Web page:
How Umbilical Cord Stem Cells Can Do For MS

by | May 23, 2024 | Autoimmune, Stem Cell Therapy | 0 comments

Autoimmune diseases are intricate and often mystifying health conditions. They often manifest through ordinary symptoms such as fatigue and body aches, which can make it difficult to differentiate them from more minor health conditions. On the other hand, experiencing some of these symptoms also doesn’t necessarily indicate a serious health issue.

In autoimmune diseases, the body’s natural defense systems, the immune system starts, mistakes your normal cells for foreign invaders.1 Your body starts attacking itself, like joints, skins and other cells in your body.

A particularly challenging autoimmune disease affecting younger individuals is multiple sclerosis (MS). MS is characterized by the immune system damaging the nervous system, leading to various neurological problems.

What is MS?

In MS, the immune system, which normally defends us against harmful organisms like viruses and bacteria, mistakenly attacks the myelin in the central nervous system.2 Myelin is a crucial protective covering for nerve fibers, ensuring efficient signal transmission between cells

Being a chronic disease, MS can affect people differently. While some experience mild or almost no symptoms, others face progressively worsening symptoms. Early signs of MS often include vision problems (like blurriness and double vision), muscle weakness, tingling, numbness, coordination difficulties, bladder issues, and dizziness.2 In more severe cases, symptoms like muscle weakness may advance, sometimes necessitating the use of a cane for mobility.

There are four main classifications of MS. Each reflects the progression of the disease and symptoms over time

  • Relapsing remitting MS: This common initial diagnosis in MS features cycles of remission, where no significant disease activity occurs, alternating with episodes of more intense symptoms, called attacks. These quiet periods can span weeks, months, or years.
  • Secondary progressive MS: In this type, people with a history of relapse-remitting MS start to experience gradual, steadily worsening symptoms and functional decline. Most untreated relapsing-remitting MS cases progress to this form.
  • Primary progressive MS: This is a less common form of MS, and is marked by a continuous increase in symptoms right from the start of the disease. There are no distinct relapses or remissions, only slight, temporary symptom relief.
  • Progressive-relapsing MS: This is the rarest form of the four types. It involves a steady progression of symptoms from onset, peppered with acute relapses that may occur at various times throughout the course of the disease.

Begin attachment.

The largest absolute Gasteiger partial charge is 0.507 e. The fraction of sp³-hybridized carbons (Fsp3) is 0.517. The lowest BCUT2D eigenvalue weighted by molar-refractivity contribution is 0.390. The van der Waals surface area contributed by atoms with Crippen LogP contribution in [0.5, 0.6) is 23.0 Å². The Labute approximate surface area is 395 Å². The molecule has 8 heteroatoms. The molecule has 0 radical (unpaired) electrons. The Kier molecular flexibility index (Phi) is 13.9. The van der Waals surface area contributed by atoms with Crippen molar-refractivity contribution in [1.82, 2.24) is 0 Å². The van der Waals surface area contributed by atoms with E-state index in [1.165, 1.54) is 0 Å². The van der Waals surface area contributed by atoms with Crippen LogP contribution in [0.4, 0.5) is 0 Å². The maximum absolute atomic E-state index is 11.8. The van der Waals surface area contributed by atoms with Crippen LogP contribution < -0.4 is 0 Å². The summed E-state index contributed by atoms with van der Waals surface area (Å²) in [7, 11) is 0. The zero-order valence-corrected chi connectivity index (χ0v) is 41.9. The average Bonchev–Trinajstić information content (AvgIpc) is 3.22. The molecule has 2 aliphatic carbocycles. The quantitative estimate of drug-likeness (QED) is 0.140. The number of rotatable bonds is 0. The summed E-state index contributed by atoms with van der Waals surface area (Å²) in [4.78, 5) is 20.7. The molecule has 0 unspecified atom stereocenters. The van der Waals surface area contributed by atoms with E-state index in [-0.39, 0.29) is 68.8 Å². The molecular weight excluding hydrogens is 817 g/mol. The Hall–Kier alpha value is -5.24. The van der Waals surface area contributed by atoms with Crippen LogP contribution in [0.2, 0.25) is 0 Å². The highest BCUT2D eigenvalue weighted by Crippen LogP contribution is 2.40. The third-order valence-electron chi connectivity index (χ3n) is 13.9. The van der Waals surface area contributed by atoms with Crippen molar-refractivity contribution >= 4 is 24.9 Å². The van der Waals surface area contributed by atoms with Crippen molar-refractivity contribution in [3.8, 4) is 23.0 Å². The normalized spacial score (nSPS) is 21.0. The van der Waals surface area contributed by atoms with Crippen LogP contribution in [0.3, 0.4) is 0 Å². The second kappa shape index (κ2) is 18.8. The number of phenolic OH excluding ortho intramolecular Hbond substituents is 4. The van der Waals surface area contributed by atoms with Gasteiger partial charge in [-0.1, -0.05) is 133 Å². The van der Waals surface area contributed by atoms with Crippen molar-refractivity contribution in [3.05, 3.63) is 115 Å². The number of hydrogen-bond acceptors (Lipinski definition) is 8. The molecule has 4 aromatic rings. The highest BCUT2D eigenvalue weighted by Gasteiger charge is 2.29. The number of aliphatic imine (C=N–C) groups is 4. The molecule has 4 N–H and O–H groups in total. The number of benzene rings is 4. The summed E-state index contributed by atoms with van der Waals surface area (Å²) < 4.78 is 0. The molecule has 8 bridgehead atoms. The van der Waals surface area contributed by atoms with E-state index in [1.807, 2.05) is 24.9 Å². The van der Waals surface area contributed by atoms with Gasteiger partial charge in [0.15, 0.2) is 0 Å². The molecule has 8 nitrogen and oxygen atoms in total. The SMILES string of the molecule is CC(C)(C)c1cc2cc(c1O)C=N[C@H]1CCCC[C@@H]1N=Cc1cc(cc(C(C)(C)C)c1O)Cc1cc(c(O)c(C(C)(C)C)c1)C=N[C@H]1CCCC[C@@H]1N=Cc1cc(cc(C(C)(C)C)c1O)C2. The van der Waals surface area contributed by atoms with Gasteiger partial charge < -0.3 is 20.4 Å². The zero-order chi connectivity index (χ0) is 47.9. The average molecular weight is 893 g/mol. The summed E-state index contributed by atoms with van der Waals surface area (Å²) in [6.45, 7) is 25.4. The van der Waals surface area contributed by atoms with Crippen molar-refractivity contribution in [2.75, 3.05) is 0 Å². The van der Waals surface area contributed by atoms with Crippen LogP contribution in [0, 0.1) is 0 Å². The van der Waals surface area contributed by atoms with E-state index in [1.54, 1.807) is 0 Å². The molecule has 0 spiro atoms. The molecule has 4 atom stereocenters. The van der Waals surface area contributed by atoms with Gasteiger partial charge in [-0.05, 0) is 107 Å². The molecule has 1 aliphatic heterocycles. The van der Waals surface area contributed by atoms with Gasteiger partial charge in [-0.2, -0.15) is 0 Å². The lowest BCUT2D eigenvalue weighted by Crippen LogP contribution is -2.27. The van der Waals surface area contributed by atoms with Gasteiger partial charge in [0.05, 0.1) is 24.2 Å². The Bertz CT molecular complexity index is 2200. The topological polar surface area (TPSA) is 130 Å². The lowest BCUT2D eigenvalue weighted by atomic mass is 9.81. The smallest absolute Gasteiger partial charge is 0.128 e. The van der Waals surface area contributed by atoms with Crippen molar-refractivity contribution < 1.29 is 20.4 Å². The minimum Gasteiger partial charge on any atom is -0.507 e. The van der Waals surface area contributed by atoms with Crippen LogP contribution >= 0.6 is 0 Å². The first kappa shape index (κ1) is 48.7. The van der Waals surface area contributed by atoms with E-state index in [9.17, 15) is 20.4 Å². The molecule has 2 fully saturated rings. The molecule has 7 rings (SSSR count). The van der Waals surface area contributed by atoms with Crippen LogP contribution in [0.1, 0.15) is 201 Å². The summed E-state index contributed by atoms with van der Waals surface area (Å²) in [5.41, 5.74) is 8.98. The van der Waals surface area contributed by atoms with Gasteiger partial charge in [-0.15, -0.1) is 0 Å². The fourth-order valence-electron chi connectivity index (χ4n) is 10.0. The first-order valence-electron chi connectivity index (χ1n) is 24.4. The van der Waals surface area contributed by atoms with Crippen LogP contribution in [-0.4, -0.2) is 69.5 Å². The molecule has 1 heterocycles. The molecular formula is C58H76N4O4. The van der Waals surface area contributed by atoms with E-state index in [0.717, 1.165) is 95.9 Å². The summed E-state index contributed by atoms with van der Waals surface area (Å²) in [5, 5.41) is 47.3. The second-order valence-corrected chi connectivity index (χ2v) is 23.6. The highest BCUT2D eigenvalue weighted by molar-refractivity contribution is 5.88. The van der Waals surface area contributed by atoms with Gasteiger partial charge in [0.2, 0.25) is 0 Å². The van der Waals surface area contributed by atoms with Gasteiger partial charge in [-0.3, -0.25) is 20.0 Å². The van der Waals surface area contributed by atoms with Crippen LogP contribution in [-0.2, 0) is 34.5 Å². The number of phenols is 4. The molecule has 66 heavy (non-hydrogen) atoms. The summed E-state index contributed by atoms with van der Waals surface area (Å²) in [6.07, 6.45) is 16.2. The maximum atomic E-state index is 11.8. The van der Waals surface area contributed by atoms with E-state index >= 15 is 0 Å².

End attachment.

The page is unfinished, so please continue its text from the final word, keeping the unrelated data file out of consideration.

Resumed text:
There are also some rare and unusual forms of MS. These include:

  • Marburg variant MS: Also known as malignant MS, this form of MS progresses very quickly. It causes a rapid decline in how the body functions and brings on serious symptoms. This type of MS is extremely severe and can lead to major disability or even death soon after it starts.
  • Balo’s concentric sclerosis: This type of MS progresses quickly and causes a specific kind of damage to myelin, the protective covering of nerves. This can been seen in MRI scans as ring-like patterns, which are a key feature in this type of MS.

What are UC-MSCs

Stem cells are the foundational cells in our body, like a universal key that unlocks the potential for all other cell types. Their primary job is to replace dying cells and repair damaged tissues, a task we rely on from birth, thanks to our natural reserve of stem cells. Mesenchymal stem cells (MSCs) stand out among various stem cell types due to their remarkable versatility—they can turn into bone, cartilage, and fat cells, and have the unique ability to continually renew themselves, maintaining a stable population essential for medical treatments.3

MSCs are mainly found in bone marrow, umbilical cord blood, and fat tissue. Of these, umbilical cord MSCs (UC-MSCs) are often more effective, growing quickly and capable of developing into a wide range of cell types, crucial for repairing tissues.4 They also have several additional benefits: they’re easy to collect, carry lower infection and tumor risks, are less likely to cause immune responses, and are ethically more acceptable. These advantages make UC-MSCs a promising choice in various medical settings.